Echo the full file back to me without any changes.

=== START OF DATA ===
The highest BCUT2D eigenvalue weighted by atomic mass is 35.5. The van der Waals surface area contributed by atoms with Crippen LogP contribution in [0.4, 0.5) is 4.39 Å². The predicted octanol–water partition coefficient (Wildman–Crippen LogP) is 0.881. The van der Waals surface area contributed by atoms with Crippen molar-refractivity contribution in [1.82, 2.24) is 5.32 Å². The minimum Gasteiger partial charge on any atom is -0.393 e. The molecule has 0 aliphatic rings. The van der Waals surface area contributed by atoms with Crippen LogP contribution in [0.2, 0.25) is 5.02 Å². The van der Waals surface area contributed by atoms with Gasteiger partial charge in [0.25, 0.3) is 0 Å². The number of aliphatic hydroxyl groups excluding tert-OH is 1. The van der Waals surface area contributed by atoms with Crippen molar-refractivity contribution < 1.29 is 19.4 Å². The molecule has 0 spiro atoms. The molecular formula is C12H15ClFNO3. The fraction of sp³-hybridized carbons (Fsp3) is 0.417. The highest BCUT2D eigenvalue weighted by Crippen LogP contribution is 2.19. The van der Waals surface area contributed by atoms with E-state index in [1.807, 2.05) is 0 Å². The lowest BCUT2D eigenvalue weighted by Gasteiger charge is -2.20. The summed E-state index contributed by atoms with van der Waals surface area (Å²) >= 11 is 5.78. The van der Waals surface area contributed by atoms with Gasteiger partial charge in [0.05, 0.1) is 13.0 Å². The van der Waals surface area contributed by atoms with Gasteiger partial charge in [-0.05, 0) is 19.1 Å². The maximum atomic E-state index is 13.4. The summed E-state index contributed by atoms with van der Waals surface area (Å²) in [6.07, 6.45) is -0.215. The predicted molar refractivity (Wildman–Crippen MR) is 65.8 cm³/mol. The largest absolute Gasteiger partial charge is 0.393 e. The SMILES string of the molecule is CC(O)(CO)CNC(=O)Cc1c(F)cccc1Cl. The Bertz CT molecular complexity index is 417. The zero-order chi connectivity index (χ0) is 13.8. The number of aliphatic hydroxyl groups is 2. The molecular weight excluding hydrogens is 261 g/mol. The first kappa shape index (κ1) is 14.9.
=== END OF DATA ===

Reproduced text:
The highest BCUT2D eigenvalue weighted by atomic mass is 35.5. The van der Waals surface area contributed by atoms with Crippen LogP contribution in [0.4, 0.5) is 4.39 Å². The predicted octanol–water partition coefficient (Wildman–Crippen LogP) is 0.881. The van der Waals surface area contributed by atoms with Crippen molar-refractivity contribution in [1.82, 2.24) is 5.32 Å². The minimum Gasteiger partial charge on any atom is -0.393 e. The molecule has 0 aliphatic rings. The van der Waals surface area contributed by atoms with Crippen LogP contribution in [0.2, 0.25) is 5.02 Å². The van der Waals surface area contributed by atoms with Gasteiger partial charge in [0.25, 0.3) is 0 Å². The number of aliphatic hydroxyl groups excluding tert-OH is 1. The van der Waals surface area contributed by atoms with Crippen molar-refractivity contribution < 1.29 is 19.4 Å². The molecule has 0 spiro atoms. The molecular formula is C12H15ClFNO3. The fraction of sp³-hybridized carbons (Fsp3) is 0.417. The highest BCUT2D eigenvalue weighted by Crippen LogP contribution is 2.19. The van der Waals surface area contributed by atoms with E-state index in [1.807, 2.05) is 0 Å². The lowest BCUT2D eigenvalue weighted by Gasteiger charge is -2.20. The summed E-state index contributed by atoms with van der Waals surface area (Å²) >= 11 is 5.78. The van der Waals surface area contributed by atoms with Gasteiger partial charge in [0.05, 0.1) is 13.0 Å². The van der Waals surface area contributed by atoms with Gasteiger partial charge in [-0.05, 0) is 19.1 Å². The maximum atomic E-state index is 13.4. The summed E-state index contributed by atoms with van der Waals surface area (Å²) in [6.07, 6.45) is -0.215. The predicted molar refractivity (Wildman–Crippen MR) is 65.8 cm³/mol. The largest absolute Gasteiger partial charge is 0.393 e. The SMILES string of the molecule is CC(O)(CO)CNC(=O)Cc1c(F)cccc1Cl. The Bertz CT molecular complexity index is 417. The zero-order chi connectivity index (χ0) is 13.8. The number of aliphatic hydroxyl groups is 2. The molecular weight excluding hydrogens is 261 g/mol. The first kappa shape index (κ1) is 14.9.